A walk around Osaka

Osaka is the second largest city in Japan (if we consider Yokohama as part of the Tokyo agglomeration). But contrary to other famous Japanese cities, Osaka does not boast a huge number of tourist attractions. It is known as a business city as well as for its food. I will write a separate post about the fantastic Japanese food. Here are simply some photos from a one day walk around Osaka.

Let’s start from the main (if not the only) Osaka tourist attraction, which is Umeda Sky Building. This futuristic edifice offers panoramic views over the whole city. It is also an object of pilgrimage for countless couples in love, who leave there locks with their names and just have to take a seat on this little bench and look at the city enjoying their harmony:

The view over the central business district:

The upper floors of Umeda are built in the shape of a ring through which you can see the tunnels with escalators as well as the ground way below:

The view from below to the tower:

The main entertainment and shopping district in the centre of Osaka is Dotonbori, intersected here and there by channels:

Simple Japanese families walking on Dononbori. The giant crab in the background is the symbol of the area.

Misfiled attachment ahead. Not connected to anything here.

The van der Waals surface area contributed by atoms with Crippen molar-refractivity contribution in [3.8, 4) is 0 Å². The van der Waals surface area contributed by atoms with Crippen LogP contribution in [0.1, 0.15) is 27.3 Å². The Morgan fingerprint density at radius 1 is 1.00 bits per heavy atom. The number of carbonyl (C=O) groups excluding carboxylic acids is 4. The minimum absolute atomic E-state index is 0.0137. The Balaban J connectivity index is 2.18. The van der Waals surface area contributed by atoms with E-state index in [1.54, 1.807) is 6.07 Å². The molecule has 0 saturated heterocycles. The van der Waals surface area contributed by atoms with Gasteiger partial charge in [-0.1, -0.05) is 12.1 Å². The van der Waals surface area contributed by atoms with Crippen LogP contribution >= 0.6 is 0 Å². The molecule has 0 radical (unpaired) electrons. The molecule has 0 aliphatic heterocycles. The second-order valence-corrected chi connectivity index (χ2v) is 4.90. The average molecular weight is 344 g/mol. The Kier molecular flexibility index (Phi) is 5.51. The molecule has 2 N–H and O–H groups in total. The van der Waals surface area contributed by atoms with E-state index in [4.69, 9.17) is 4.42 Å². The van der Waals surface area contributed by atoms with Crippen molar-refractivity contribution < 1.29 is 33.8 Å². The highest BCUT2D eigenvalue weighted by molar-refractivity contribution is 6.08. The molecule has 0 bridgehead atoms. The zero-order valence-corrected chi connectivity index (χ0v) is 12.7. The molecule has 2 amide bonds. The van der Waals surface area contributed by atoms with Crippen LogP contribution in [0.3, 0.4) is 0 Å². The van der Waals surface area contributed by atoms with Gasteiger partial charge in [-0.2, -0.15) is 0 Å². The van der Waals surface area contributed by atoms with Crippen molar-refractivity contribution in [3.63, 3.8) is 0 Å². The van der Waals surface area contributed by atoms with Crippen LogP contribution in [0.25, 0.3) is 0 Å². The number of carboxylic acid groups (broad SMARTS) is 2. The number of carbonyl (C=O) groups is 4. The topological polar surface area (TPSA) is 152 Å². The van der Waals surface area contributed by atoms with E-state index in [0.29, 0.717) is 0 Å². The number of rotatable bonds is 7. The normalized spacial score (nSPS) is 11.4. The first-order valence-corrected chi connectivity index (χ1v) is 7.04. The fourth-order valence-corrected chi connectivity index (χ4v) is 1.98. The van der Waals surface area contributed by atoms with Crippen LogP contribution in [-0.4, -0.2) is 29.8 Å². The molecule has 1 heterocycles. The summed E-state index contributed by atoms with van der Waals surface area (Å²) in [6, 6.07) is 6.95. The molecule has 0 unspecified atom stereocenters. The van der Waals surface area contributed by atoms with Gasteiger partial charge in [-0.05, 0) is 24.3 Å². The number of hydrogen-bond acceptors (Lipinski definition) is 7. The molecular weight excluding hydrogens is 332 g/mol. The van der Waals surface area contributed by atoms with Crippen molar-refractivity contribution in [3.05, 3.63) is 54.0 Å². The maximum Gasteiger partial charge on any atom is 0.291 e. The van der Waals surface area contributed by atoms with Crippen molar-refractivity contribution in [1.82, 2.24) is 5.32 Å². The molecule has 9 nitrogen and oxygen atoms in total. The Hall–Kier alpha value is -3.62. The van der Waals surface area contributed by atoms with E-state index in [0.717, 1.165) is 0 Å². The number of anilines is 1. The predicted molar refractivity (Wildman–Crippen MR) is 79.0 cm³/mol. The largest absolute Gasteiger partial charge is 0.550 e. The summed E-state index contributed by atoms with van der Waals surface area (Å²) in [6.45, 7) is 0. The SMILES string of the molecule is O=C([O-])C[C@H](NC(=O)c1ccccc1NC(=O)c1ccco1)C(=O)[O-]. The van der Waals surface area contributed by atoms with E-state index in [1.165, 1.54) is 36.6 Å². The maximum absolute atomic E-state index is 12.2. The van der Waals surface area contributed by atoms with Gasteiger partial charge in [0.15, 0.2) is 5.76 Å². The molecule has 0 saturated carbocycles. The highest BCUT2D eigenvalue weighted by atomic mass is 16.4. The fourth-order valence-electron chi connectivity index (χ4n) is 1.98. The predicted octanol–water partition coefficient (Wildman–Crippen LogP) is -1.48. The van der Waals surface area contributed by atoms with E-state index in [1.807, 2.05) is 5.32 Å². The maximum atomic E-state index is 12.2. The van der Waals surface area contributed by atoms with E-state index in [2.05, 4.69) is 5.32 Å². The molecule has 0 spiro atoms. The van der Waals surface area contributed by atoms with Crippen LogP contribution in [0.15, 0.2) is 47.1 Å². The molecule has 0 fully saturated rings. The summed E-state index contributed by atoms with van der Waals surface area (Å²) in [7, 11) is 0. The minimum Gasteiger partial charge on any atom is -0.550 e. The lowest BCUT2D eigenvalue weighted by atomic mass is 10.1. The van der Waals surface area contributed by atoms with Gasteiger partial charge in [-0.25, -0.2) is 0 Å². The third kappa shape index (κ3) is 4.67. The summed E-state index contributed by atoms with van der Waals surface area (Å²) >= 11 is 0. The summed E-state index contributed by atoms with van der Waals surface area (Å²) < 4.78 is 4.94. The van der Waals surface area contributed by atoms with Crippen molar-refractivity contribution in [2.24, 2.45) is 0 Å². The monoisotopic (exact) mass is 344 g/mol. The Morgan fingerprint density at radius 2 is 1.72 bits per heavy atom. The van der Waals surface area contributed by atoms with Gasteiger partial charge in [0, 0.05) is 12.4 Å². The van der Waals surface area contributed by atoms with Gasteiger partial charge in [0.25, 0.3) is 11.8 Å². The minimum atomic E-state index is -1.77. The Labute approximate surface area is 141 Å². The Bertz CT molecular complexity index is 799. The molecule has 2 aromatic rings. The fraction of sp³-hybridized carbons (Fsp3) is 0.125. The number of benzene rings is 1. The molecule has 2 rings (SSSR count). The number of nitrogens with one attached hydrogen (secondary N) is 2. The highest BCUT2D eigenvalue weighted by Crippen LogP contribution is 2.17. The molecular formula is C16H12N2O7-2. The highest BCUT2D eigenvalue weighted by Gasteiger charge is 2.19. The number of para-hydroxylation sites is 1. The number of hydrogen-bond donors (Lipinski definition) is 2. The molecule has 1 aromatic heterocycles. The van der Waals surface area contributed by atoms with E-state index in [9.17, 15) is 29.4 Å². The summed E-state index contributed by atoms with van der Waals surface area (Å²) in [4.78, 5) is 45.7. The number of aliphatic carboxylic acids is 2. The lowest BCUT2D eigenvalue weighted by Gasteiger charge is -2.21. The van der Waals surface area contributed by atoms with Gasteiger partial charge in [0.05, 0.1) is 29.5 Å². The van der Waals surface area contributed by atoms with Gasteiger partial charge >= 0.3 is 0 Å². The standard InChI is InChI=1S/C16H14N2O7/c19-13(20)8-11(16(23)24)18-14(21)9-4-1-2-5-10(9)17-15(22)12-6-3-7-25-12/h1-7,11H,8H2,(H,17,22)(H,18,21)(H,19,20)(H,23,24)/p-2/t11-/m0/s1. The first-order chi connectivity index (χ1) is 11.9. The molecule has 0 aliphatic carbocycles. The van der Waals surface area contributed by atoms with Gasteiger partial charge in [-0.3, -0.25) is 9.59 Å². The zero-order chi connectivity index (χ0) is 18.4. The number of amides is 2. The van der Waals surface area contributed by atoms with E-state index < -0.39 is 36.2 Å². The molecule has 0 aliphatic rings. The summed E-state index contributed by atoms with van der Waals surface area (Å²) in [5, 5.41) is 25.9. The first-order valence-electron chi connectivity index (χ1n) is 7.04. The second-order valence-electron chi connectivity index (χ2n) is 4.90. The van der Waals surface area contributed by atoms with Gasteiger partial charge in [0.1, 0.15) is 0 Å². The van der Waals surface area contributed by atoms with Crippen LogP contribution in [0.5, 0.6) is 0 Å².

Chaotic streetsigns:

Inside the Kuromon covered market. Such covered shopping galleries are extremely popular in Japan, every city has at least one, and it’s inevitably the urban focus. Osaka is particularly fond of covered spaces. Under its station area there is a veritable underground city on several levels. I was surprised to discover that you could walk many blocks in any direction never going out to the street, even from one metro station to another. Futurism!

Kuromon market is famous for its seafood. The inspiration for the Osaka symbol:

For those who’ve seen Hayao Miyazaki’s animations, these are the “black soots” from Totoro and Spirited Away!

Actually sea urchins of course.

In Fukuoka I visited an exhibition of Hayao Miyazaki’s drafts for his different films. I love his films which are a work of incredible imagination. They can be watched by adults and children alike as there are always many layers of meaning. The exhibition was wildly popular with the locals. At the exit it was proposed to draw a character on a sticky circle and attach it to a wall. You can judge for yourself which character was most popular! (Easiest to draw too.) The second place was shared by Totoro, Ponyo and the little wood men from Princess Mononoke.

Back to Osaka’s Kuromon, the famous seafoods:

This is the famous Kobe beef, cut in extremely thin pieces. 100 grams of this go in price up to 700 yen – ­that is about 7 dollars. The cows reportedly are given massages and fed with beer to obtain the particular tenderness of their meet.

Street characters:

Pachinko parlours that are open 24/7.

Very popular actually:

Other game parlours:

One more covered gallery:

A man being tender with a dog he just met:

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